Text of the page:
August 16, 2017
How to Get the Most Out of Your Beta Readers
You may have heard the term ‘beta readers’, but what exactly are they and why are they so important?
If you, the author, are the ‘alpha’, then beta readers are the next set of eyes on your manuscript. This can be scary. What if they don’t like it? The truth is, early drafts are clunky. They are like prototypes for a product not yet for sale. In that sense, beta readers are more than just readers; they are like a focus group, meant to offer criticism and give concise, helpful feedback.
Here are some tips on how to manage and what to expect from your beta readers:
- Ensure readers have ample time to read. Set reasonable deadlines. If they are a fellow writer, consider exchanging manuscripts.
- Ask them to provide written feedback. Examples: completing your provided questionnaire, making notes/Comments in the margins (printed/digital copy), or verbally discussing the story afterwards (take lots of notes!).
- Make sure you’re clear about expectations. If you’re unsure about your work, request a gentle approach. Or if you need tough-love, ask readers for brutal honesty. Confirm their style and your needs are a good fit.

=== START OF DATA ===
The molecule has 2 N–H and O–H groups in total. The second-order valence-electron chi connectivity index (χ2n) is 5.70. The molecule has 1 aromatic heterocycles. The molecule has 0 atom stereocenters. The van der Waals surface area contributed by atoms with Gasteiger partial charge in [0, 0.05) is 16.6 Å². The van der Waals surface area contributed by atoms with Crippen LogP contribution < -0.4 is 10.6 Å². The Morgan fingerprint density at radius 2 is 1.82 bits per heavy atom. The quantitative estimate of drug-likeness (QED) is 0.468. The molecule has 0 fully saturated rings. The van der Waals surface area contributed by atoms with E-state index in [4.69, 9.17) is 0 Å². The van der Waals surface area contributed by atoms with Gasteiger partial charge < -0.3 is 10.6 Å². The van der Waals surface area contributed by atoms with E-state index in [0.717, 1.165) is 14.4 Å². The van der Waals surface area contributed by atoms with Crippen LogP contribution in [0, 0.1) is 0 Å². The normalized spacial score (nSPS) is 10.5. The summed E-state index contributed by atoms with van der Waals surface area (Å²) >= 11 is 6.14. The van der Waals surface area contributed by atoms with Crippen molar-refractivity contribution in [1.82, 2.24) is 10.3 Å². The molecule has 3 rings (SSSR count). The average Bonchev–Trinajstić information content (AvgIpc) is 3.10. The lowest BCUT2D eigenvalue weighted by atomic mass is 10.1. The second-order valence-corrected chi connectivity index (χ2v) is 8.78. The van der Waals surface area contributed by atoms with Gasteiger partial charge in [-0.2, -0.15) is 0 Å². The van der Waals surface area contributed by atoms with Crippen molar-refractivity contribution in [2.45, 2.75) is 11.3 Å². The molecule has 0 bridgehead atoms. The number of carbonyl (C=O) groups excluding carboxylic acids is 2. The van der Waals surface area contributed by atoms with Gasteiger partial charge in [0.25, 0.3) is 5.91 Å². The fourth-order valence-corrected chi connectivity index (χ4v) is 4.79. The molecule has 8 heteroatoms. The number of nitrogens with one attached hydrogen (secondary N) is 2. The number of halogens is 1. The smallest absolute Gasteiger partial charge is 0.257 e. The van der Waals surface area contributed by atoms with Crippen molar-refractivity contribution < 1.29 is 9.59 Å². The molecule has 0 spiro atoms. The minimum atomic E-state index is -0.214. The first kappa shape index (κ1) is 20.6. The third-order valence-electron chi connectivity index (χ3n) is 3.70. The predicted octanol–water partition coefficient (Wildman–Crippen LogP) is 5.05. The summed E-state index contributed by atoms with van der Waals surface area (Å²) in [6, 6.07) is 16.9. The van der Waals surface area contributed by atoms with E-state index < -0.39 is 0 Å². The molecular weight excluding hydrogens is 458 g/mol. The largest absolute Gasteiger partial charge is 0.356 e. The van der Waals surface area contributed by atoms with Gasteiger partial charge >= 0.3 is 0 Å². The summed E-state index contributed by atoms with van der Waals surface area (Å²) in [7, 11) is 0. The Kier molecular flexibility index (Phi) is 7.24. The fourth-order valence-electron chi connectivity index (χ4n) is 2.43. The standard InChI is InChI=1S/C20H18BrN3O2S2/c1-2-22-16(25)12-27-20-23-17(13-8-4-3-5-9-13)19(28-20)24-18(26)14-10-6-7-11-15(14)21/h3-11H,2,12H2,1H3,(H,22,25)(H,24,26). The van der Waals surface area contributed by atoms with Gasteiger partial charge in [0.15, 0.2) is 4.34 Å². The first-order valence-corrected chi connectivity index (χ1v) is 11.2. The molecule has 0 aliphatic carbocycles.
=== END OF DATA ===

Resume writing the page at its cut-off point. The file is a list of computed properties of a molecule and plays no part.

- Ensure readers understand your genre, or fit your target demographic. Great beta readers have diverse reading appetites.
- Be sure they’re trustworthy. Explicitly confirm your manuscript remains private. Vet beta readers through your writing community.
Keep in mind that beta readers are not editors. A beta reader’s role is to express how they felt about certain events/characters, the tone of the book, or the writing style in general. If they are experienced, they may delve deeper into storytelling techniques; they may even offer ‘green pen’ proofreading (looking for typos, repetition, or simple errors) so you can improve your draft. The more polished your final manuscript is, the easier (and cheaper) a professional editor’s work will become.
Lastly, engage more than one beta reader. Every perspective is different. Accumulate various responses; then focus on any unanimous issues first. With a team of engaged beta readers supporting you, you can be confident that your final manuscript is ready to be professionally edited and published.